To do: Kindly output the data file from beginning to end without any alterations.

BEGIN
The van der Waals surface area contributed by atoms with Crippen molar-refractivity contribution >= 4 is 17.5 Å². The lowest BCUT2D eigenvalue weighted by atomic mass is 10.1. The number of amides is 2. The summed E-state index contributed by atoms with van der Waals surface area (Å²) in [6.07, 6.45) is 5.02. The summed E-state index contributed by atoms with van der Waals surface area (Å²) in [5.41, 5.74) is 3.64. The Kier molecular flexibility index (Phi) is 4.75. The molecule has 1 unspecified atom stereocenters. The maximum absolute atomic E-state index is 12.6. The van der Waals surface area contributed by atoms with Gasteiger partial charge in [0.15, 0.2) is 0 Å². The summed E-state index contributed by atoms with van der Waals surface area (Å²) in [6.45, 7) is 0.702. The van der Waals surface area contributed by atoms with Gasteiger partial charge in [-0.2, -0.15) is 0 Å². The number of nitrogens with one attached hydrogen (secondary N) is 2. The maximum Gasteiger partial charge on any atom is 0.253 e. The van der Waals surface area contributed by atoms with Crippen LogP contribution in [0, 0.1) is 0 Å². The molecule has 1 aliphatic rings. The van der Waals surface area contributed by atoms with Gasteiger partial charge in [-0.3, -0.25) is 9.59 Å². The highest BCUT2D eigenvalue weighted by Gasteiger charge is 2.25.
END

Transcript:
The van der Waals surface area contributed by atoms with Crippen molar-refractivity contribution >= 4 is 17.5 Å². The lowest BCUT2D eigenvalue weighted by atomic mass is 10.1. The number of amides is 2. The summed E-state index contributed by atoms with van der Waals surface area (Å²) in [6.07, 6.45) is 5.02. The summed E-state index contributed by atoms with van der Waals surface area (Å²) in [5.41, 5.74) is 3.64. The Kier molecular flexibility index (Phi) is 4.75. The molecule has 1 unspecified atom stereocenters. The maximum absolute atomic E-state index is 12.6. The van der Waals surface area contributed by atoms with Gasteiger partial charge in [0.15, 0.2) is 0 Å². The summed E-state index contributed by atoms with van der Waals surface area (Å²) in [6.45, 7) is 0.702. The van der Waals surface area contributed by atoms with Gasteiger partial charge in [-0.2, -0.15) is 0 Å². The number of nitrogens with one attached hydrogen (secondary N) is 2. The maximum Gasteiger partial charge on any atom is 0.253 e. The van der Waals surface area contributed by atoms with Crippen LogP contribution in [0, 0.1) is 0 Å². The molecule has 1 aliphatic rings. The van der Waals surface area contributed by atoms with Gasteiger partial charge in [-0.3, -0.25) is 9.59 Å². The highest BCUT2D eigenvalue weighted by Gasteiger charge is 2.25.